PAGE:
TUESDAY, April 25, 2006 (HealthDay News) -- Conventional wisdom has indicated that high levels of folate cut risks for colorectal cancer, but a new study suggests low levels may do the trick, too.
Folate is a B vitamin found in fruits such as bananas and oranges, leafy green vegetables, asparagus, broccoli, liver, and many types of beans and peas.
Outside experts called the findings intriguing but preliminary, stressing that caution needs to be exercised when interpreting the conclusions.
"In a lot of ways, it's counterintuitive, but it may have validity," said Dr. Howard Manten, an associate professor of medicine and pediatrics at the University of Miami Miller School of Medicine. "We need confirmatory studies."
"It's an interesting study, but with relatively small numbers of patients," added Dr. Jay Brooks, chairman of hematology/oncology at Ochsner Health System in Baton Rouge, La.
This advice does not necessarily pertain to pregnant women, he added, since there is good evidence that extra folate in the diet greatly cuts the risk for having children with neural tube defects such as spina bifida.
Indeed, folic acid has long been known for its effect on reducing certain birth defects when taken in sufficient quantities by pregnant women. That was the rationale behind the U.S. Food and Drug Administration's 1998 order for folic-acid fortification of enriched grain products such as cereals and breads. Canada made fortification mandatory that same year.
According to the study, which appears in the April 25 online issue of Gut, there are also initiatives now in Europe to fortify food with folate.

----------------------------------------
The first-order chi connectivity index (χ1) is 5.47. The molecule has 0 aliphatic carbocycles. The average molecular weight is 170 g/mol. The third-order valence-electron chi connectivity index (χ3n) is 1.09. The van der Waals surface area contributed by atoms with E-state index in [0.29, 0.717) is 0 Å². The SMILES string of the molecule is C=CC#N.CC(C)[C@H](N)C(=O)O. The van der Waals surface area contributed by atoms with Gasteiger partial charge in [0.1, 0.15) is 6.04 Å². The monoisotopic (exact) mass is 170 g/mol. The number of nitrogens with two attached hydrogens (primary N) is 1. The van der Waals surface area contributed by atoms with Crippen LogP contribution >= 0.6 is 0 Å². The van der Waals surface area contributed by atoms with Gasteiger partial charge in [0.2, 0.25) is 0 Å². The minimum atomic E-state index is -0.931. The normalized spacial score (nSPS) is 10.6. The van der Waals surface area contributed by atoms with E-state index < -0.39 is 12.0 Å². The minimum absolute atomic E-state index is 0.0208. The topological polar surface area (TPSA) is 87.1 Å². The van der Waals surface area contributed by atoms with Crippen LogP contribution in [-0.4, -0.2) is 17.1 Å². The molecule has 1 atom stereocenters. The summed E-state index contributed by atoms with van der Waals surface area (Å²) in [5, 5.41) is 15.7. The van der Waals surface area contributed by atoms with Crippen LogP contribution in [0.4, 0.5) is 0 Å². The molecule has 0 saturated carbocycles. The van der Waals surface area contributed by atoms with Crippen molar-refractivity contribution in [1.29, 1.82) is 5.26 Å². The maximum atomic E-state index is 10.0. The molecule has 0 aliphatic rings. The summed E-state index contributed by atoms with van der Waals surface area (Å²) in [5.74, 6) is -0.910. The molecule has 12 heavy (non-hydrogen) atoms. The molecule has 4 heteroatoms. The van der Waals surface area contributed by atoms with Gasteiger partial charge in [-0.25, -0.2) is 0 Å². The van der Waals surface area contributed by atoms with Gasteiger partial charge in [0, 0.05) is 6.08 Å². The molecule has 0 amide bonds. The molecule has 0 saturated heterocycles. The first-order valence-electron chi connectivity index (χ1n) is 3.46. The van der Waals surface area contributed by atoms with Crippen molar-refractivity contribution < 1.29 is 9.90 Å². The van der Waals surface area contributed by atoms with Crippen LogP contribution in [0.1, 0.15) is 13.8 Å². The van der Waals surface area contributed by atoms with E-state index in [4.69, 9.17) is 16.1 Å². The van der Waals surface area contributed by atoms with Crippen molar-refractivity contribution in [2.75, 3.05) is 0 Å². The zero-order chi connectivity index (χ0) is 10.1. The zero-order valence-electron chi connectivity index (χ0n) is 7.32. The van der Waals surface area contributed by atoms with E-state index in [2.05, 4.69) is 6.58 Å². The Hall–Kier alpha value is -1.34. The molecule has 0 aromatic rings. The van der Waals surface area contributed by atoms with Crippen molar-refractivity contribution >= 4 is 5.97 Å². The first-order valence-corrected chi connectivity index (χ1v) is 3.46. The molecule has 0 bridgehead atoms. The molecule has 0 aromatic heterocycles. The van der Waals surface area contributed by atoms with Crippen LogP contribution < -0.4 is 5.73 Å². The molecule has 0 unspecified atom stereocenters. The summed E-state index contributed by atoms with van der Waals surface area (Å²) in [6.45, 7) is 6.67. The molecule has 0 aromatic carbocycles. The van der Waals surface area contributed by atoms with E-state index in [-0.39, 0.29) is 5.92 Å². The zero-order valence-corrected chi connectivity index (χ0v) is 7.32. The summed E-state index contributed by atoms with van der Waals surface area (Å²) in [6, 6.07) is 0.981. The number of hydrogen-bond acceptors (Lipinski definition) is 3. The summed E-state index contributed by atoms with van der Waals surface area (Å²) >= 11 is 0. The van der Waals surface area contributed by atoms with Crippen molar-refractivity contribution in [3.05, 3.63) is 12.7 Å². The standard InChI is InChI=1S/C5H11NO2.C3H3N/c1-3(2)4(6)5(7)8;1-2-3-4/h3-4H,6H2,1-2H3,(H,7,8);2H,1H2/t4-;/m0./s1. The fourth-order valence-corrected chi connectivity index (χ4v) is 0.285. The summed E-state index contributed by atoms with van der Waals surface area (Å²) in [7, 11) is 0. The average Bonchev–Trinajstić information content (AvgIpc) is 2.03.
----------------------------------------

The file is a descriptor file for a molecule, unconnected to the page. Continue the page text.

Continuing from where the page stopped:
Previous research had found that folate might protect against colorectal cancer. But many of those studies had looked at dietary intake rather than how much folate was circulating in the body, the authors stated.
In the current study, the biggest-ever prospective look at circulating levels of folate and colorectal cancer risk, researchers at Umea University, Sweden, looked at 226 people with colon cancer and 437 controls from the Northern Sweden Health and Disease Cohort.
Participants completed questionnaires on lifestyle, including diet, and also submitted blood samples for analysis.
People with either the lowest or highest levels of circulating folate were the least likely to develop bowel cancer, the researchers found. Those in the middle were almost twice as likely to develop the disease.
People with a common mutation in the MTHFR gene, which lowers a person's circulating folate levels, also had a lower risk of developing the cancer.
There was no apparent link between homocysteine, an amino acid which may play a role in atherosclerosis, and folate. B vitamins, including folate, tend to keep homocysteine levels down.
If nothing else, the findings should make people think twice before they supplement their diet with large amounts of any one nutrient.
"The study shows us that before we start adding extra things into our diet, we may want to really study them carefully, as we may be doing more harm than good," Brooks said.
To learn more about folic acid, visit the American Dietetic Association.